A friend recently sent me a link to the National Trust’s recently unveiled heritage travel website called Gozaic. According to the home page, Gozaic will let you:
plan life-enriching travel and join a community that shares your passion for experiencing culture and heritage. Build your own custom itineraries exploring sites with stories to tell. Book guided tours to destinations rich in culture. Share your photos and reviews with others. Explore. Go. Connect. It’s all here at Gozaic!
Just on first glance, this looks like a promising step forward in a direction that many have seen the need for but that is more complex when you get into it: using social networking and GIS mapping to pull all the heritage sites together into a convenient planning tool. While the guided tours are geared to a much higher income bracket than the one I’m in, more interesting to me are the custom mapped itineraries, the sharing of reviews and photos, and the ability to form “Circles” with other Gozaic members who share your particular interests, such as Civil War, Architecture, or Music Heritage.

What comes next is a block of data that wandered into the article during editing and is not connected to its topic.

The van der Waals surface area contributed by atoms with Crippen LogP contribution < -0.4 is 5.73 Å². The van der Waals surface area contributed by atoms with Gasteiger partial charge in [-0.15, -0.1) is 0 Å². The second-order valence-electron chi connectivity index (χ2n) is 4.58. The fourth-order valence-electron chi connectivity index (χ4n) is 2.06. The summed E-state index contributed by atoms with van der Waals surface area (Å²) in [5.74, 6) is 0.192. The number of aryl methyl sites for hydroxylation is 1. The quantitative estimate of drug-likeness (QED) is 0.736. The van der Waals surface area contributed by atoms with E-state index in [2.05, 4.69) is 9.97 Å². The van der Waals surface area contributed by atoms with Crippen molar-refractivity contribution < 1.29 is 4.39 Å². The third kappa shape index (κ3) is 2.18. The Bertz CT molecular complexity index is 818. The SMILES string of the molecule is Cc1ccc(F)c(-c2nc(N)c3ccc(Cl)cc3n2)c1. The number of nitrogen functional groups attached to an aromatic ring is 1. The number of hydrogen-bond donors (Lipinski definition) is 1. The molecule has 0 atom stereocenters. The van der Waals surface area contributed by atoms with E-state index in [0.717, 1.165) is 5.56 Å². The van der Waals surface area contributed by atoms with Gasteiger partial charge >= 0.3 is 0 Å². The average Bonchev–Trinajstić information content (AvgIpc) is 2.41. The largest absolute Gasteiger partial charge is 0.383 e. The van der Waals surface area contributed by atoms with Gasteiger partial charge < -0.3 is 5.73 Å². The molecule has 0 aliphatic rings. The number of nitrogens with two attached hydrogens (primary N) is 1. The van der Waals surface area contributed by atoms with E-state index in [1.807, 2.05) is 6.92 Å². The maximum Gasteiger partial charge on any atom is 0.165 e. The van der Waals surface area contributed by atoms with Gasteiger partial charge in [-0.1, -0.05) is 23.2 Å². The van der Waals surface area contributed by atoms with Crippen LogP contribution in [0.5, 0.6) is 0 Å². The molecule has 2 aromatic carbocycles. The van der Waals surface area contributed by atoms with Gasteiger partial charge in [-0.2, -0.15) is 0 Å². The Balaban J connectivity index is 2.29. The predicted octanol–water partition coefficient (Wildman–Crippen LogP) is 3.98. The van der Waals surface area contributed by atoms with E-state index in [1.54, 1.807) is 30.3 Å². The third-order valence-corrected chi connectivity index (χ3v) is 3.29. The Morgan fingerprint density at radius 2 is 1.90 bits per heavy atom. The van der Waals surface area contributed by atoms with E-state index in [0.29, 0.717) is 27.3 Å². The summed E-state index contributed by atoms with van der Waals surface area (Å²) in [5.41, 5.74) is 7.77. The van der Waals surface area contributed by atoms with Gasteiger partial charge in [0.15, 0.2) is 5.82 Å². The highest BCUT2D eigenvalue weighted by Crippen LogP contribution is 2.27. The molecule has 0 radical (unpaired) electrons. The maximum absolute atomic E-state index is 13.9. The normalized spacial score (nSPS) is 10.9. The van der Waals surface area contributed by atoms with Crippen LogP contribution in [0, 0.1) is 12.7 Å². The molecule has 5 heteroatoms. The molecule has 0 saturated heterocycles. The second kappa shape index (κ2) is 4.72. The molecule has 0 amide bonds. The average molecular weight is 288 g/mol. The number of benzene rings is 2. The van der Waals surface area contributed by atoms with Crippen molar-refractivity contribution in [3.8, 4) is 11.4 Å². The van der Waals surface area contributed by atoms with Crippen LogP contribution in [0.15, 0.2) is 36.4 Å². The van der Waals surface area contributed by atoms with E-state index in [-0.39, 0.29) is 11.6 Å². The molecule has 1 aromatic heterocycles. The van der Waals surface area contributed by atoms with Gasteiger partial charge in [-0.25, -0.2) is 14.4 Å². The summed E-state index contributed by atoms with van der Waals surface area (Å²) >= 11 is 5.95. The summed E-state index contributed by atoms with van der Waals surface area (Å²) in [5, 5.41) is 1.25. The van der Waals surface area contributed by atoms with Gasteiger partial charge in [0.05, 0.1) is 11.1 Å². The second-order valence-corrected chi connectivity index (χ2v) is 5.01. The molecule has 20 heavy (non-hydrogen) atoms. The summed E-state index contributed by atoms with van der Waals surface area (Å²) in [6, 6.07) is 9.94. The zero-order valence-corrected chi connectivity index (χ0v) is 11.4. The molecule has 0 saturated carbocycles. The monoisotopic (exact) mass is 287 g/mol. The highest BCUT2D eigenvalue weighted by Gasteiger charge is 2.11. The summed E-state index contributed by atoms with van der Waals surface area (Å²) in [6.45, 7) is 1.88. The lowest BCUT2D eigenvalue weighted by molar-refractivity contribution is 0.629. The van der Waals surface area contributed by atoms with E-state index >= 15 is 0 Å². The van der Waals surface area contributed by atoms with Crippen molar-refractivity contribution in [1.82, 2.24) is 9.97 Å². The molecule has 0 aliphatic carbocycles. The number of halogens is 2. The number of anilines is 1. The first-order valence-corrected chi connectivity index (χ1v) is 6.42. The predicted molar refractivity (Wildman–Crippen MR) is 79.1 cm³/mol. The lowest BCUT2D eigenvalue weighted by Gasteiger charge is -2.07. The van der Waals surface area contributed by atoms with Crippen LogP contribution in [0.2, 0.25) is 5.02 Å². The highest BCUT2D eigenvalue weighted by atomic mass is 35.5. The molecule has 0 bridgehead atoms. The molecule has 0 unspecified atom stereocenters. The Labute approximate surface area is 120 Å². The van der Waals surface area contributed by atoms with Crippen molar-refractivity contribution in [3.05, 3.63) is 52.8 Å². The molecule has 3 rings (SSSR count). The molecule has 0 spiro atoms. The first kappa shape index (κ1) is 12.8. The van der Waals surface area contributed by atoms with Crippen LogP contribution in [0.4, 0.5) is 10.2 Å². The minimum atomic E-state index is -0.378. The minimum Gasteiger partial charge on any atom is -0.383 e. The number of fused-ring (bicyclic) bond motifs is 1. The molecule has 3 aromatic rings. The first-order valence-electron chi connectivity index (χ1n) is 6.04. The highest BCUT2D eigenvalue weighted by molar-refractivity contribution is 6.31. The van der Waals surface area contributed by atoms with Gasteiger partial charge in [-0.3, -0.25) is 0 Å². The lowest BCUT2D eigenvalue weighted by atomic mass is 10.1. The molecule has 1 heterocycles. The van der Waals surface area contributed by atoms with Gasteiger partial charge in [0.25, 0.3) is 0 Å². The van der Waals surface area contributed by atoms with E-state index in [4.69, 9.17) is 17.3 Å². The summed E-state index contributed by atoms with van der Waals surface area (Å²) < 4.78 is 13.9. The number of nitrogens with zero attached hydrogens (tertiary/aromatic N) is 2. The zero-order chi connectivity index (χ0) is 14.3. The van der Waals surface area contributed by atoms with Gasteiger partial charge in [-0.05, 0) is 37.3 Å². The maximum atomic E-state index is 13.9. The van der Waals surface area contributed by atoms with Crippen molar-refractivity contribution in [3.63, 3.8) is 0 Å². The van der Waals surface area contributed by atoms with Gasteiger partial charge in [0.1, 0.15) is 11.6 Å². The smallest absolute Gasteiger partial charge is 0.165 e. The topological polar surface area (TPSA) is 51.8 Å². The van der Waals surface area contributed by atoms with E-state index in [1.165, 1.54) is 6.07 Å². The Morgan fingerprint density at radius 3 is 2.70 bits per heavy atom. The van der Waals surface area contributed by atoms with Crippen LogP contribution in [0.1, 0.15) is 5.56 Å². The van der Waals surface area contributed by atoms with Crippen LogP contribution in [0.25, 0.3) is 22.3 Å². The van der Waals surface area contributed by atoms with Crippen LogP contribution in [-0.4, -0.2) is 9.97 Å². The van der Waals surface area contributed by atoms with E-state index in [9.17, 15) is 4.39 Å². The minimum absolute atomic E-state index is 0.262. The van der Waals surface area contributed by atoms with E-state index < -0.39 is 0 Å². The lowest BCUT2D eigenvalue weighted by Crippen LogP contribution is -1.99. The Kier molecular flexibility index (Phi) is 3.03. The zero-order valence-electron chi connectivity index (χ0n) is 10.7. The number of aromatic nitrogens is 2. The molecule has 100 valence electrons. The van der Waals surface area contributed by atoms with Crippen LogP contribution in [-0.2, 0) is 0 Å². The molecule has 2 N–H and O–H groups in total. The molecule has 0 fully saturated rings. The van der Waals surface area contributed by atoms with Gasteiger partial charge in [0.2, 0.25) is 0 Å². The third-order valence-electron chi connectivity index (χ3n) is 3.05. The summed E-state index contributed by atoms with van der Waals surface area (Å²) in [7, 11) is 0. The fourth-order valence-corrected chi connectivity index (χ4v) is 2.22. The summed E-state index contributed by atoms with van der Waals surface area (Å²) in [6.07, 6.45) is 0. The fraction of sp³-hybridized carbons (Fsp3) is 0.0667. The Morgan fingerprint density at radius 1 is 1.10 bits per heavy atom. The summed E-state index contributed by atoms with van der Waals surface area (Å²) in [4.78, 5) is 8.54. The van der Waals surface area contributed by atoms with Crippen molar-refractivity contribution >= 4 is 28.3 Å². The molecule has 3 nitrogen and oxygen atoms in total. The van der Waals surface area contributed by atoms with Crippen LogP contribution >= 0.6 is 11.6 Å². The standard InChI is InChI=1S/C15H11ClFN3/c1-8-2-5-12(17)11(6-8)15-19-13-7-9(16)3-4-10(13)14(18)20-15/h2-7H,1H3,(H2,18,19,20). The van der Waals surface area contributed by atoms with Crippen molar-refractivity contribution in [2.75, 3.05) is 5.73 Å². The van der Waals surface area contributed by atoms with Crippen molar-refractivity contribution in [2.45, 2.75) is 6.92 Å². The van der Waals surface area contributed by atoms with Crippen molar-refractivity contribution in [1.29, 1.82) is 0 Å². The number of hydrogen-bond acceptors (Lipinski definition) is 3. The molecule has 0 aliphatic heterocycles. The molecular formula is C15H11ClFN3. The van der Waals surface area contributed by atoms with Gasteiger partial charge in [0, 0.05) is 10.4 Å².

Since the site has just gotten up and running in the last few weeks, it should probably still be considered a work in progress–in fact, I notice that the little word “Beta” is off to the side. I think the site’s success will depend largely on how quickly it gains members and how often they keep coming back–in a similar way to other social networking sites like Facebook, Gozaic depends on a critical mass of interested and interesting people to join and begin to create their own Circles, Trip Journals, reviews of historic sites, etc.
Just as a trial, I joined the site (free and relatively easy) and entered the destination “Mississippi” under the Explore tab. The results were conveniently arranged by town. The coverage isn’t comprehensive and is a bit random–there’s an entry for Greenwood but not Greenville or Clarksdale, both of which are also important cities in the Mississippi Delta and have heritage sites and museums. Hopefully the coverage will grow over time.
Clicking on any city takes you deeper into the database, giving you an overview and a list of sites in or around that town. You can click on any site and it takes you to another page that gives you information about that site–again the amount of information for each site varies tremendously and at times I was left wondering why a particular site was even listed because the overview wasn’t very forthcoming. Each city and each site has a “Save” button that allows you to add it to an itinerary that you create and can save under your profile. You can also share your itinerary with others or print it, complete with a map.